Omosh, Lolani Kalu & Others: Why Kenyan Stars Are Struggling While a Few Thrive

  • Omosh, Lolani Kalu and Alvan Love have in the past asked for financial help from Kenyans
    Omosh, Lolani Kalu and Alvan Love have in the past asked for financial help from Kenyans
    File
  • A section of Kenyan celebrities including ex-Tahidi High actor Kamau Kinuthia alias Omosh, former NTV journalist Lolani Kalu, gospel musician Ruth Matete, Tusker Project Fame (TPF) star Alvan Gatitu and Njoro the Comedian have in the recent past asked for financial help from Kenyans.

    Kenyans.co.ke spoke to digital content expert, Brian Muuo, to understand why stars who Kenyans thought were living the dream life, ended up asking for financial aid to cater for basic needs.

    Muuo explained that for actors, one of the reasons why they hardly get new shows is because viewers already associate them with the older shows they cast in.

    Gospel Musician Ruth Matete.
    Gospel Musician Ruth Matete.
    File

    “Acting jobs you are not called for, you have an agent looking for roles and many times if you have already appeared on TV in certain roles, directors and producers of new shows may not want you because your character is strongly associated with the older show,” Muuo stated.

    He added that in other markets abroad, people had managed to transition to the digital age with huge shows and podcasts. This explained why stars from abroad who were at their prime during the analog time still stayed in the lime light after the digital media dominated the space.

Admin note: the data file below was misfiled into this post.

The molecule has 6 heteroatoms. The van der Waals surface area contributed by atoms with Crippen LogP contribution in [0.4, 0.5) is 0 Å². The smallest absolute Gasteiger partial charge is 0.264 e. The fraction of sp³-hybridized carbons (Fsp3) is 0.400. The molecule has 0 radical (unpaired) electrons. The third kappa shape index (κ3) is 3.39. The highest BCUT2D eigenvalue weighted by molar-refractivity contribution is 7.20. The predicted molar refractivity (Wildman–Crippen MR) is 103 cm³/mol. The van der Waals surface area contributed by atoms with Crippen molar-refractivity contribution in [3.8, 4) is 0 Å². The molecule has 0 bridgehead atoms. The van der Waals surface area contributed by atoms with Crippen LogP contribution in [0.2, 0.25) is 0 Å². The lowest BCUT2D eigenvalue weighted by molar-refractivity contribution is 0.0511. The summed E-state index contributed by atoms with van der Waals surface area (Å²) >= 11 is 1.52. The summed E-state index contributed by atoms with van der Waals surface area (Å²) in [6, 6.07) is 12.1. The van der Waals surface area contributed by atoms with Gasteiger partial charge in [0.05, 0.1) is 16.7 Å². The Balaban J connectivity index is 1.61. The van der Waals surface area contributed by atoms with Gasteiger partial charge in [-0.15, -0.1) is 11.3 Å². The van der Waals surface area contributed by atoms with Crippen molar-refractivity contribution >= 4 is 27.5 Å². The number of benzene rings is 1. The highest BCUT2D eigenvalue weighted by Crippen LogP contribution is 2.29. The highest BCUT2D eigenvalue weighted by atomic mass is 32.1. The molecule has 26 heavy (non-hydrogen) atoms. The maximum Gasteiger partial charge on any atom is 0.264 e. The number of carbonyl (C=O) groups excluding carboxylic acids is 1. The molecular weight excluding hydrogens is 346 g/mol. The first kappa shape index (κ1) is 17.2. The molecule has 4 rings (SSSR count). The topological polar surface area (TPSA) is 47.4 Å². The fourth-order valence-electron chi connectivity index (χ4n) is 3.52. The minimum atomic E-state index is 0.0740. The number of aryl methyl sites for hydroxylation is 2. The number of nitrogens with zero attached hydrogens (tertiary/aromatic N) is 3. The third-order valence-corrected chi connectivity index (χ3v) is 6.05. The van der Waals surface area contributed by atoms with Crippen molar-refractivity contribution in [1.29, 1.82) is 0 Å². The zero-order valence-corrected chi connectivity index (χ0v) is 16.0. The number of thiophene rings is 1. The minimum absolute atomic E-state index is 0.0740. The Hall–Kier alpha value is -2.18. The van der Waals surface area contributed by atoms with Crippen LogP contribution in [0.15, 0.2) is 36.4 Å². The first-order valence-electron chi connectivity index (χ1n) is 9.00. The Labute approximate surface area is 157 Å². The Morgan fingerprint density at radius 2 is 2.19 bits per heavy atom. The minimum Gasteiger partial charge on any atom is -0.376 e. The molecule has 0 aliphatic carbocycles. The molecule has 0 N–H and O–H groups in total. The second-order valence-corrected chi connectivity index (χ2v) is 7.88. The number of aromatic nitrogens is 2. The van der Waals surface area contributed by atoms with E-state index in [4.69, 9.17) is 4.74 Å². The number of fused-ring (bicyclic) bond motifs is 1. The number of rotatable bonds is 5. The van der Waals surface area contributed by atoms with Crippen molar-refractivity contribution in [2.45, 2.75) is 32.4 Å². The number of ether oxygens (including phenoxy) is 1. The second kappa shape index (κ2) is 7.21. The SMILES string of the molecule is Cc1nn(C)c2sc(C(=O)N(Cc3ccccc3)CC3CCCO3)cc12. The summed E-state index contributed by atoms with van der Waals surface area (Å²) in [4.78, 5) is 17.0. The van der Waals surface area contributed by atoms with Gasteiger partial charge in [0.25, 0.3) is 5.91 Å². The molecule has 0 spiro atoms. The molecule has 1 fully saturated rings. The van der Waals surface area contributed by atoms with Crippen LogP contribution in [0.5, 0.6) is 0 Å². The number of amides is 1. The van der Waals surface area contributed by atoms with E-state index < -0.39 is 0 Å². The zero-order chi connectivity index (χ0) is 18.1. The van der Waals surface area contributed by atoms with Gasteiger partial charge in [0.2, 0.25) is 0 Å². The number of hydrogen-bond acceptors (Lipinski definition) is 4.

“There is obviously more competition from young creative content creators but platforms like YouTube are open and the older actors and artists can always find a new way to content create and move up the production chain to be directors,” Muuo said.

    Omosh hit the headlines in February 2021 after he revealed that he was about to be kicked out over Ksh150,000 rental arrears. Since then, he has joined YouTube as a content creator. 

    Speaking to YouTuber Tonnie Muriithi in August 2020, radio presenter Felix Odiwour commonly known as Jalang’o disclosed that YouTube paid him Ksh1.8 million as his first cheque.

    Muuo explained that YouTube revenue is calculated on a cost per mile (CPM) basis. This means that a content creator is paid for every 1,000 ad impressions their content gets.

    “If you are having trouble getting views, try to be creative on where you share your videos. Targeting an audience with an interests in your type of content works better than trying to appeal to a general audience,” he advised content creators.

    Kenyan musicians have also not been spared with the Music Copyright Society of Kenya (MCSK) paying artists as low as Ksh2,530 in royalties.

    “It is the industry in Kenya and the money they collect, YouTube, Spotify etc pay almost similar amounts. Kenyans do not pay for content. There is a limited number of corporates spending on creative artists and even those who do, they are selective. Talent means nothing, it is your own hard work that will pay,” Muuo stated.

    The most common reason stars cite is the termination of contracts and not getting other opportunities once the contracts are terminated.

    Stars like Lolani Kalu, Alvan Love and Omosh were among the few lucky ones who got financial help and jobs after sharing their struggles with Kenyans.

    The latest star to ask for help is former Machachari’s actress Ciara Wamaitha Ngethe commonly known as Mama Stella or Cindy who appealed to Kenyans to help her raise Ksh150,000 to help cater for her medical needs.

    Former NTV reporter Lolani Kalu at his former place of work
    Former NTV reporter Lolani Kalu at his former place of work
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